PMB Richards Bay

PMB Dump Latest: SAHRC wins court order against city

But air pollution and noxious smells in Salt Rock, Richard’s Bay, Illembe, Newcastle and PMB remain a problem for residents.

PMB Richards Bay

The Pietermaritzburg (PMB) High Court judgement in favour of the South African Human Rights Commission (SAHRC) on the Msunduzi land fill saga is a “stark reminder” of the government failing in its responsibilities.

This was the criticism levelled against the Msunduzi Municipality in PMB and the Department of Economic Development, Tourism and Environment  Affairs (EDTEA) by DA KZN Spokesperson on Economic Development, Tourism and Environmental Affairs, Heinz de Boer, who used the case to highlight the province’s wider pollution woes. 

The ruling, handed down on Thursday, criticised Msunduzi Municipality’s running of the New England Road landfill site in PMB, ordering that it prepare a detailed and comprehensive action plan, with measurable deadlines for progress to deal with its ongoing problems.

“While the City of Msunduzi and the province’s Economic Development, Tourism and Environmental Affairs (EDTEA) Department have been given leeway to lodge management plans for this dump, the DA is saddened by the fact that it has been left to the courts to enforce our Constitution,” de Boer said.

“The situation is also an indictment against both EDTEA and the city given that there were few improvements made at the site, even after an exhaustive and insightful oversight by EDTEA during the height of the dump fires. This entire debacle is typical of the lack of bite EDTEA has in controlling environmental pollution that constantly plagues KZN. DA investigations into the province’s hotspots reveal that several key towns and cities are continuously affected by pollution,” de Boer said.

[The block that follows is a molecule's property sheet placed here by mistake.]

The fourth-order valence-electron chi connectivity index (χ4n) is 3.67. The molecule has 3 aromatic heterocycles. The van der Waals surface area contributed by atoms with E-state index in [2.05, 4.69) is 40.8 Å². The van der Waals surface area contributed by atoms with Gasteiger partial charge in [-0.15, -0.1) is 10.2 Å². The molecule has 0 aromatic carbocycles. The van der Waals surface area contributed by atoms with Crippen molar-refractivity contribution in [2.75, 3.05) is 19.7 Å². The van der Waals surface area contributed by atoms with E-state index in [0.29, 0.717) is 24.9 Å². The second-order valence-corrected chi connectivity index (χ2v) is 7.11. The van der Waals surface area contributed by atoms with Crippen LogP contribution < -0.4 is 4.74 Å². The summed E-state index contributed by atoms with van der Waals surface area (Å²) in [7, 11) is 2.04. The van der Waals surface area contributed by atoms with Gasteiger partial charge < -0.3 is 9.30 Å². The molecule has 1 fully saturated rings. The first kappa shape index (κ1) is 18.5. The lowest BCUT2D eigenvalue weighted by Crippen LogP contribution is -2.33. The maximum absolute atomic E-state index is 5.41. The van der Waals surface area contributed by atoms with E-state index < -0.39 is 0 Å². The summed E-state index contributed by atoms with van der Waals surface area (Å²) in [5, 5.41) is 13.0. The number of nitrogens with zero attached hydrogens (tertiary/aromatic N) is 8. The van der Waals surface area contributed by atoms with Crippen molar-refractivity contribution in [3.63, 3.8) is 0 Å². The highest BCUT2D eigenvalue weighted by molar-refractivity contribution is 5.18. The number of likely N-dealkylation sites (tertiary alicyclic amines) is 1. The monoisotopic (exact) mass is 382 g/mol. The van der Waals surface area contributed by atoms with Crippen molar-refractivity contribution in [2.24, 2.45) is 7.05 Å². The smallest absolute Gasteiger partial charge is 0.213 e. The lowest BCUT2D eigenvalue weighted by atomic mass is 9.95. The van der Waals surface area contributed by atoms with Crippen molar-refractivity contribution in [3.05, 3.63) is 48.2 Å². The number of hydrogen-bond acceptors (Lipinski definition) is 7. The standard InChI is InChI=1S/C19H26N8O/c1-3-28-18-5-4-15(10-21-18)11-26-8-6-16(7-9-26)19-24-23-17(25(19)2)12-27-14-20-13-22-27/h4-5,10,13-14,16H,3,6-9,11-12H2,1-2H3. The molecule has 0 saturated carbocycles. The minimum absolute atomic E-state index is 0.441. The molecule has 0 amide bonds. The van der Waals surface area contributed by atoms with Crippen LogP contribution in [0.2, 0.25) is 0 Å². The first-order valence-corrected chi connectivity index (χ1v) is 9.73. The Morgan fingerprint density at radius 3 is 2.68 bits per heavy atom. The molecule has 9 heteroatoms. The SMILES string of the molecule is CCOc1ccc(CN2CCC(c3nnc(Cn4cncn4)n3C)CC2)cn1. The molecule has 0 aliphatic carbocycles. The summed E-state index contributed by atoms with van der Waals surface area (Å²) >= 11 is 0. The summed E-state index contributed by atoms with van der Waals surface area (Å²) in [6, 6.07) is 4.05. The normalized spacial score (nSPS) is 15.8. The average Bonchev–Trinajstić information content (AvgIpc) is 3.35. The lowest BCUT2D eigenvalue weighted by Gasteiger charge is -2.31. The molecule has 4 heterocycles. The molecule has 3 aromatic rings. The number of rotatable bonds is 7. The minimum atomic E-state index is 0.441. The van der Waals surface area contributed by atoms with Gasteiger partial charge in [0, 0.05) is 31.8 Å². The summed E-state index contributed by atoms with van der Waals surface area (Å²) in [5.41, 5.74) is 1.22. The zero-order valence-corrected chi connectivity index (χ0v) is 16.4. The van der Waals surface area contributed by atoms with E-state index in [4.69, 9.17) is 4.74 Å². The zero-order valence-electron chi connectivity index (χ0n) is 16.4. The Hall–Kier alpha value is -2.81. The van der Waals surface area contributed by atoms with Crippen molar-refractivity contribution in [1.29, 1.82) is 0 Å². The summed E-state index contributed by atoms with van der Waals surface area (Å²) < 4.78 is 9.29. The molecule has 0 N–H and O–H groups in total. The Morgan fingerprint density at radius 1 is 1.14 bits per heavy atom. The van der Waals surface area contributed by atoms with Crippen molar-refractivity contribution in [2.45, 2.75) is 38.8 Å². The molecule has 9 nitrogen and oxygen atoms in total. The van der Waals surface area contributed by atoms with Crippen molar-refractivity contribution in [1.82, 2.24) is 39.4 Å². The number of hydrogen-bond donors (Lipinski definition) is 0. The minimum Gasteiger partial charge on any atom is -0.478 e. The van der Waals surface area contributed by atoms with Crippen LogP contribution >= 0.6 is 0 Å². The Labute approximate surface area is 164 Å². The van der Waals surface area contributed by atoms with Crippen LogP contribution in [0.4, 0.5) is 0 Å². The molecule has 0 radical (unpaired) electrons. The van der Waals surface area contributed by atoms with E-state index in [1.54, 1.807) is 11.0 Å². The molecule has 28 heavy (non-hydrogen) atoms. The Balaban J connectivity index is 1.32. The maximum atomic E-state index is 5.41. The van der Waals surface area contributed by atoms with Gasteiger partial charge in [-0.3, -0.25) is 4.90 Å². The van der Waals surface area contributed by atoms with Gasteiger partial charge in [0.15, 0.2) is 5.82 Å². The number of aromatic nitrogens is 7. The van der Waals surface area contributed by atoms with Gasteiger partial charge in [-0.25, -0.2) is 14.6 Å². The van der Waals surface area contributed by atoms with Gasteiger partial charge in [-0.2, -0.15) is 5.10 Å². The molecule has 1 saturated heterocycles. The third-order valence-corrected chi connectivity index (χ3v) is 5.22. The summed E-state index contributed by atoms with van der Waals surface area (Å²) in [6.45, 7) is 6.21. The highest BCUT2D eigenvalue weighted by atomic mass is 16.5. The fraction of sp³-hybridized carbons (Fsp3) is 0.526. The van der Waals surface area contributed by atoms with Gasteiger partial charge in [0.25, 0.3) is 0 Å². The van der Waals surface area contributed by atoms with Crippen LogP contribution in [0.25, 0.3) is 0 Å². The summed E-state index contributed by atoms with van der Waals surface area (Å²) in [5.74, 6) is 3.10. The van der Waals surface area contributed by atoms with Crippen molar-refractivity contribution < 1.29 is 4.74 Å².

“Air pollution and noxious smells remain the top issues for residents in Salt Rock, Richard’s Bay, Illembe, Newcastle and Msunduzi. This while the ENGEN refinery complaints also remain unresolved, again despite national and provincial oversight inspections.”

EDTEA spokesperson Bheki Mbanjwa said in a statement that the department had noted the judgment. 

“While the department was cited as a respondent, no order was sought or made against it. In fact, the department did not oppose the application but did submit an explanatory affidavit to assist the court in arriving at its decision,” Mbanjwa said.

“We believe the judgement in the main ratifies the recovery plan currently in implementation but gives it (the plan) the added weight of the court order and compels delivery and accountability in terms of a time-bound implementation process,” he said.

He said the department would continue to support the municipality to comply with the order while observing the department’s oversight and compliance enforcement responsibilities. 

“There are currently compliance notices issued by the department which the municipality is in the process of complying with. It is noted that the court did not make any cost orders which we believe is an acknowledgement of the legacy issues faced by the municipality and the good faith of the current administration in attempting to resolve challenges,” he said